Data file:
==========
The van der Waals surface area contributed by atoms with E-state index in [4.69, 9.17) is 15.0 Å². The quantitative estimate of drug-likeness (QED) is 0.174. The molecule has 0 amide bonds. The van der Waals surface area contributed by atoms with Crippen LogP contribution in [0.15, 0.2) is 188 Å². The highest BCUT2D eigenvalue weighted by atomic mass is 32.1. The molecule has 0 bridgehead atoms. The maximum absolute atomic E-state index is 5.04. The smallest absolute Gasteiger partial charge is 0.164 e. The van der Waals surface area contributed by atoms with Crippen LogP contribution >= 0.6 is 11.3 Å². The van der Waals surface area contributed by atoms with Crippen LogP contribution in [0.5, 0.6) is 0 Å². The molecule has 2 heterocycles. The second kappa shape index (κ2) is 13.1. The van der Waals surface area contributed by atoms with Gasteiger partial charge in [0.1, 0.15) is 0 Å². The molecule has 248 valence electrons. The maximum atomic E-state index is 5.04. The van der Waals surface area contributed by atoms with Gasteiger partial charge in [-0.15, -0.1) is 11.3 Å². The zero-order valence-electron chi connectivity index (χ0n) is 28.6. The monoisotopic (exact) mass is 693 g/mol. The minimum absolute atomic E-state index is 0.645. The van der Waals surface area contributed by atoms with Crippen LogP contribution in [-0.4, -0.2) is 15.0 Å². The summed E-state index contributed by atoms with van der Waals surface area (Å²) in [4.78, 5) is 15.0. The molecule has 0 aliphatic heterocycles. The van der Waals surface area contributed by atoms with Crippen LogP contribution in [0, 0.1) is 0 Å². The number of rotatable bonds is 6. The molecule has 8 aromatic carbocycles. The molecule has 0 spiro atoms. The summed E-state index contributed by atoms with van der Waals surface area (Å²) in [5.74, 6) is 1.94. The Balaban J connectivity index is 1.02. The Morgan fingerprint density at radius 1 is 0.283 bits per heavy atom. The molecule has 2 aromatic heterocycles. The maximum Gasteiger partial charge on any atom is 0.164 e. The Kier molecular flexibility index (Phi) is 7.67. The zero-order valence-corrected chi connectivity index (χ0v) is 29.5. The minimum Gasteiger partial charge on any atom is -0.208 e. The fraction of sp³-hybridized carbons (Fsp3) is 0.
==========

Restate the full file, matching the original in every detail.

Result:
The van der Waals surface area contributed by atoms with E-state index in [4.69, 9.17) is 15.0 Å². The quantitative estimate of drug-likeness (QED) is 0.174. The molecule has 0 amide bonds. The van der Waals surface area contributed by atoms with Crippen LogP contribution in [0.15, 0.2) is 188 Å². The highest BCUT2D eigenvalue weighted by atomic mass is 32.1. The molecule has 0 bridgehead atoms. The maximum absolute atomic E-state index is 5.04. The smallest absolute Gasteiger partial charge is 0.164 e. The van der Waals surface area contributed by atoms with Crippen LogP contribution >= 0.6 is 11.3 Å². The van der Waals surface area contributed by atoms with Crippen LogP contribution in [0.5, 0.6) is 0 Å². The molecule has 2 heterocycles. The second kappa shape index (κ2) is 13.1. The van der Waals surface area contributed by atoms with Gasteiger partial charge in [0.1, 0.15) is 0 Å². The molecule has 248 valence electrons. The maximum atomic E-state index is 5.04. The van der Waals surface area contributed by atoms with Gasteiger partial charge in [-0.15, -0.1) is 11.3 Å². The zero-order valence-electron chi connectivity index (χ0n) is 28.6. The monoisotopic (exact) mass is 693 g/mol. The minimum absolute atomic E-state index is 0.645. The van der Waals surface area contributed by atoms with Crippen LogP contribution in [-0.4, -0.2) is 15.0 Å². The summed E-state index contributed by atoms with van der Waals surface area (Å²) in [4.78, 5) is 15.0. The molecule has 0 aliphatic heterocycles. The van der Waals surface area contributed by atoms with Crippen LogP contribution in [0, 0.1) is 0 Å². The number of rotatable bonds is 6. The molecule has 8 aromatic carbocycles. The molecule has 0 spiro atoms. The summed E-state index contributed by atoms with van der Waals surface area (Å²) in [5.74, 6) is 1.94. The Balaban J connectivity index is 1.02. The Morgan fingerprint density at radius 1 is 0.283 bits per heavy atom. The molecule has 2 aromatic heterocycles. The maximum Gasteiger partial charge on any atom is 0.164 e. The Kier molecular flexibility index (Phi) is 7.67. The zero-order valence-corrected chi connectivity index (χ0v) is 29.5. The minimum Gasteiger partial charge on any atom is -0.208 e. The fraction of sp³-hybridized carbons (Fsp3) is 0.